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Quartz vs Granite: Choosing the Countertop That's Right for You

In the world of countertops, granite has been the official status symbol since the 1990s, but thanks to its ease of maintenance and variety of colors, quartz is quickly gaining ground as the high-end countertop of choice.

A few things to consider when deciding between granite and quartz:


Quartz countertops, also known as engineered quartz, are made up of at least 93% natural quartz. The quartz is crushed and combined with a resin to form any shape imaginable. Quartz is actually stronger than both granite and marble, which makes it more resistant to chipping and cracking.

Granite is a rock-solid material—literally. In fact, in terms of hardness, it’s second only to diamond among natural materials. A granite countertop is naturally resistant to chipping, scratching, and cracking. It is heat resistant, but you should not set a hot pan on a granite countertop.

With both materials, it’s a good idea to choose rounded edges and corners, which further reduces the chances of the stone chipping. Quartz and granite are both are extremely heavy—quartz is actually slightly heavier because it’s denser—and professional installation is mandatory.


The best quartz countertops are manufactured to be hygienic and safer for food preparation and consumption. Caesarstone and Silestone quartz countertops have been certified for safety by the National Sanitation Foundation, and some quartz stone is also certified Kosher. Quartz is nonporous and stain-resistant thanks to the manufacturing process and does not need to be sealed annually, making these countertops virtually maintenance free; quartz can be cleaned with simple soap and water.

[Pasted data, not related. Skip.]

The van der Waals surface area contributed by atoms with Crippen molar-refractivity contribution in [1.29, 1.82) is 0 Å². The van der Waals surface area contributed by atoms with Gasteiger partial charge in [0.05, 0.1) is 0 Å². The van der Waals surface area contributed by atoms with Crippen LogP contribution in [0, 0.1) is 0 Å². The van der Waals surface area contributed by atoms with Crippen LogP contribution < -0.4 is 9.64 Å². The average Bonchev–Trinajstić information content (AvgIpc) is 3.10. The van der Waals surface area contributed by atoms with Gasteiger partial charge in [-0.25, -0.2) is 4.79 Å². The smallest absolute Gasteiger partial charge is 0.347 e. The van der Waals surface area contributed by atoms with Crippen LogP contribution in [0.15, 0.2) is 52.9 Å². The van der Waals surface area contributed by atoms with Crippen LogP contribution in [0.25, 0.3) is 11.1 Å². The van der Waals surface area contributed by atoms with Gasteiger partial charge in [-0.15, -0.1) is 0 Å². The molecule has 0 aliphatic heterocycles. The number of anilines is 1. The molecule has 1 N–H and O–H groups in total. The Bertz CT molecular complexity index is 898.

A granite countertop is relatively easy to maintain, however, it must be sealed properly, and with regular use, should be resealed annually to keep it looking its best.


Because quartz is an engineered stone, it is available in an almost infinite number of colors, patterns, and textures. White is always a popular choice, but you can let your imagination run wild when browsing the catalogs of colors available. Caesarstone quartz comes in styles that resemble granite, marble, concrete, and even crocodile skin, while Silestone offers quartz slabs in a black that gleans like onyx, suede finishes, and bright primary colors.

Granite is available in a variety of natural colors and textures. The color of a slab of granite is dependent on the types of crystals it’s made of—quartz, mica, feldspar, horneblend, or biotite. White, gray, black, pink, and orange are the most common colors available, but you may also find greens, browns, or blues in a slab of granite.

With a quartz countertop, unlike granite, it is possible to make the seams virtually invisible (solid colors hide seams better than patterns), whereas granite’s natural veins and coloring make it impossible to hide the seams in a countertop.


When it comes to cost, quartz wins on nearly all fronts. Granite can be found for as low as $60 per square foot, but the cost climbs quickly from there. Quartz is available in a wide variety of colors and styles for between $65 and $95 per square foot. (Prices include material and installation.)


When it comes to sustainability, quartz is the clear winner. The quartz manufacturing process recycles waste materials, while granite or marble requires quarrying new stone each time.

No matter which stone you choose, a stone countertop is an excellent long-term investment and can significantly boost a home’s value on the real estate market.